The National Weather Service can't control severe weather, but it continues to make strides in monitoring it.
This spring the NWS will add four wind profiler systems across Kansas, said Bill Fortune, warning preparedness meterologist for the NWS. He was in Lawrence last week to promote "Severe Weather Awareness Week," which begins today.
"They provide us with a vertical view of the winds in the atmosphere every hour," Fortune said about the new technology.
This wind information previously was available only twice a day from weather balloons, he said.
The wind profiler systems, described by Fortune as a Doppler radar pointed vertically, will allow the NWS to monitor the changes in wind shears associated with strong thunderstorms. As wind shears increase, he said, they can become one of the ingredients to produce a tornado.
"USING THAT technology, we hope to be able to forsee the increase in intensity of thunderstorms over certain areas," Fortune said.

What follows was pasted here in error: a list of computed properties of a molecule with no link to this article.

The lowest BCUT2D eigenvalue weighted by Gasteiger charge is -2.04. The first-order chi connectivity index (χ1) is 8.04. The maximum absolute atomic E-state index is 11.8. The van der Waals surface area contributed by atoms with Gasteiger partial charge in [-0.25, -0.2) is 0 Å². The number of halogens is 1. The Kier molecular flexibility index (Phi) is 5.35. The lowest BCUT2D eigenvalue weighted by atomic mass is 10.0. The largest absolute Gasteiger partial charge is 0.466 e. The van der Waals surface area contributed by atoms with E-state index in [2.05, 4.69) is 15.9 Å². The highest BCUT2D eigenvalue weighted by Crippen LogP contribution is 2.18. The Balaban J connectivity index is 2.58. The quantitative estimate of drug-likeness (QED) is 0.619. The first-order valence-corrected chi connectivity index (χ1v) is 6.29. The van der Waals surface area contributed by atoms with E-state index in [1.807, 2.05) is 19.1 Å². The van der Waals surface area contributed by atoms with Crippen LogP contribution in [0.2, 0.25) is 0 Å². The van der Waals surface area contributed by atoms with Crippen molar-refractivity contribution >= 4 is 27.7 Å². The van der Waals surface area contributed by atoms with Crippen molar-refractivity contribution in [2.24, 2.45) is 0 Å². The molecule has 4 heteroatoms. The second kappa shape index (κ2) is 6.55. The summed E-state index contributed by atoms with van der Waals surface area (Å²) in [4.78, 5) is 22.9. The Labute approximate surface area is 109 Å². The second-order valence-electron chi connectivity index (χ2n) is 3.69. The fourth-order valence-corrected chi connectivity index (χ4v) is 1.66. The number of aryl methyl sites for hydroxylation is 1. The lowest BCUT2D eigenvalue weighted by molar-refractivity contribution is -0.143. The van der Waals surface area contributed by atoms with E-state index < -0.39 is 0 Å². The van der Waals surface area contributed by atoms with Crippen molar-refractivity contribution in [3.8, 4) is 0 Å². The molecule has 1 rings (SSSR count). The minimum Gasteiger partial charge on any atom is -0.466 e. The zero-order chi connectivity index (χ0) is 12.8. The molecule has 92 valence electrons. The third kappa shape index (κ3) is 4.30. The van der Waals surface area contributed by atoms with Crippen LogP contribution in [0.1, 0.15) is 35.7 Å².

The closest profiler to Lawrence will be located in Hillsboro, in the central part of the state.
In the summer, the NWS will increase its automated surface observation system to triple the data generated by the system. Fortune said that one benefit would come from being able to track a "dry line" moving across the state and forecasting when it may collide with moist air, which could lead to thunderstorms.
And a year from now, he said, the NWS will replace its current storm detection radars with four Doppler radars. Topeka, Wichita, Dodge City and Goodland are the sites for the new radars, which can pinpoint the location of a severe storm.
BUT ALL OF this enhanced technology won't replace the need for storm spotters, Fortune said. To that end, the NWS will put on a spotter training seminar at 7 p.m. Thursday in Nichols Hall at Kansas University.
"Radar can tell us where the storm is, (but it) can't really tell us what's going on underneath it," Fortune said. "That's why we depend on spotters."
The severe storm season officially and literally began Friday, as evidenced by the afternoon storms that pushed through Douglas and Shawnee counties. Last year was the third worst year for tornadoes in Kansas since 1950, with 87 tornado sightings. Two people were killed in tornadoes in 1990.